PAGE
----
PAT: Okay. So the capital gains would be 20 percent as well?
RICK: And we get rid of the marriage -- we get rid of the death tax. So there's no estate tax.
PAT: That's good.
RICK: Get rid of all the Obamacare taxes. And under our plan, obviously you want to get rid of Obamacare. If you look at how it's scored by the tax foundation, if you get rid of all the Obamacare taxes, as well as the Obamacare subsidies, it comes out over a ten-year period of time at actually increasing revenues over ten years by $600 billion. It does that, and it's while still increasing growth by 1 percent a year for ten years. So it will go from 2.3 to 3.3. We add another 3.2 million new jobs, above what's projected. And wages go up almost 1 percent a year.
GLENN: What happens to the IRS?
RICK: We explode the code. It's gone. There's no IRS as we know it. It's simple. I mean, there's -- there's the tax credit that I talked to you about. There's the deduction for home mortgages and for charitable donations.
RICK: The difference is, everybody can take that deduction, not just those who are high income. So everybody has this available to them. So it's really helpful for everybody to have this deduction. And that's it. No other exemptions. No other exclusions. Same thing with the corporate side. Nothing. No special energy provisions or any kind of things. All that -- all that stuff goes away. It's a very simple code. And it gets the IRS out of everybody's hair.
GLENN: Okay. So I love this. From what I know -- then, again, I loved Rand Paul's until you just told me some things.
RICK: Sorry to burst your bubble there, Glenn.
GLENN: So I loved this. With one thing you said. And it's a red flag to me. And if we can get really geeky to me. Most people won't even think this way. But I believe, Rick, you and I believe that what the fed has done is just absolutely disastrous. You said you wanted to repatriot $2 trillion into the United States. That money comes flooding back into this system, and we could have hyperinflation. Are you concerned about that at all?
RICK: Well, I mean, there will be a tax on it. It's a 10 percent tax when you bring it back. Am I concerned that it will have economic growth that will cause inflation? Yes. Any time you have -- you know, we look at going from around 2 percent growth, to under our plan, about 4 percent growth, that's a concern. In there, we talk about sound money policy and obviously auditing the fed and putting the fed back on the course of being a -- a sound money fed, not a, you know, growing the economy fed, not a lowering unemployment fed.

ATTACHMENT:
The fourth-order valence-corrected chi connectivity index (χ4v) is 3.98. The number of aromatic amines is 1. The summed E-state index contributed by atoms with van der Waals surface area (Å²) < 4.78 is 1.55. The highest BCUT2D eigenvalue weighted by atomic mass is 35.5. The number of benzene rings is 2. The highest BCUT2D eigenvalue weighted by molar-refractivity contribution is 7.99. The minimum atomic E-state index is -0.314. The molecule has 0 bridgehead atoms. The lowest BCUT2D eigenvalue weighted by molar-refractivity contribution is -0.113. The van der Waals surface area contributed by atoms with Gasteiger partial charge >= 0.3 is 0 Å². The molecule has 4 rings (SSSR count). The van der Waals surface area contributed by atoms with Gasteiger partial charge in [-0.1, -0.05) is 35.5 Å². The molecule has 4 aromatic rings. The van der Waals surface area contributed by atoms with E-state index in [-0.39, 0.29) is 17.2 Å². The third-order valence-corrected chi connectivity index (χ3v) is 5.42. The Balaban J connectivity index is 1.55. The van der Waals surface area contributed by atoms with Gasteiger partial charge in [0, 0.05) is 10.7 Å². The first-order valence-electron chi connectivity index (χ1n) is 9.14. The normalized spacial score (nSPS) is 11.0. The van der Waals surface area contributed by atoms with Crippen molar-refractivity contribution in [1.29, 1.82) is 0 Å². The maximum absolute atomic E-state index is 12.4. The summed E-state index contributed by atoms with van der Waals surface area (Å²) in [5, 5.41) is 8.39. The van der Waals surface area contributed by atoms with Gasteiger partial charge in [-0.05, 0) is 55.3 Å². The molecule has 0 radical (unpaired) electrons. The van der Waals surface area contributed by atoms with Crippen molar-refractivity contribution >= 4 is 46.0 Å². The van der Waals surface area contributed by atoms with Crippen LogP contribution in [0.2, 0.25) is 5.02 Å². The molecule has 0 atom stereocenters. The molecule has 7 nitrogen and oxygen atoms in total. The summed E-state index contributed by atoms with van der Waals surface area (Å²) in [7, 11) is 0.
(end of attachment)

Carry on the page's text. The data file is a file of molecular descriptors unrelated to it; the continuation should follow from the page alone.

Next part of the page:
GLENN: And how do you do that?
RICK: Well, I think part of it is who you appoint to the fed and the messages you send out. You know, that's -- that's the -- that's the leverage you have. Look, there's no question this president hasn't had a huge impact over the fed and its policies. By his policies and what -- and the governors he's put on the fed. And that's what you have to do. You have to put sound money governors on the fed and as chairman of the fed.
GLENN: Yeah, but you don't as president get to pick that person. They give you a list to pick from.
RICK: Well, that's true. And as you all know, you have some influence on that process. The president is not -- if you look at the people that they put on the fed, they've been put on the fed who are very much in line with where the president wants to take the fed. And I think that's been the case really since the fed has been around. There's an accommodation made to where the president wants to take the fed.
GLENN: Okay. So, Rick, let's get down to brass tacks on you and your campaign. I was with a candidate on Friday, and I heard him -- actually it wasn't him. It was somebody in his campaign. Talking to a group of people. And they were saying, you know, they were just going through all the people. And they said, and Rick Santorum is going to be in this thing even if he has no money, he will go and he will go door to door on foot if he has to, he is never leaving this campaign because there's a chance of a lightning strike and he will take advantage of that. Is that -- is that where you're at -- that you're just -- I mean, because we're looking at a new debate two weeks away on CNBC. I don't know if you'll make it. I don't know if Rand will make it. I don't know who will make it to the big table. They're playing all these games. How long do you survive? And do you believe that it's the right thing to do, if you continue to poll the way you are?
RICK: Well, all I can tell you, Glenn, four years ago I was in the same situation. In fact, in national polls, I was at 2 percent the week before the Iowa caucuses and won the Iowa caucuses. And, you know, I don't know if you saw, Gallup is no longer polling national elections. Pew is saying that they may not do it because the polls are simply wrong.
I can tell you. I mean, I was talking to one of our folks. And she works with five people. And they're all for a particular candidate. I won't say who. And she asked the question, have any of you ever been to an Iowa caucus? And they all said no. And she said, well, do you know what a caucus is? And they all said no. And she said told them. And all of them said, oh, we're not going to do that. We're not going to show up at 7 o'clock at night and spend two hours at some place to vote.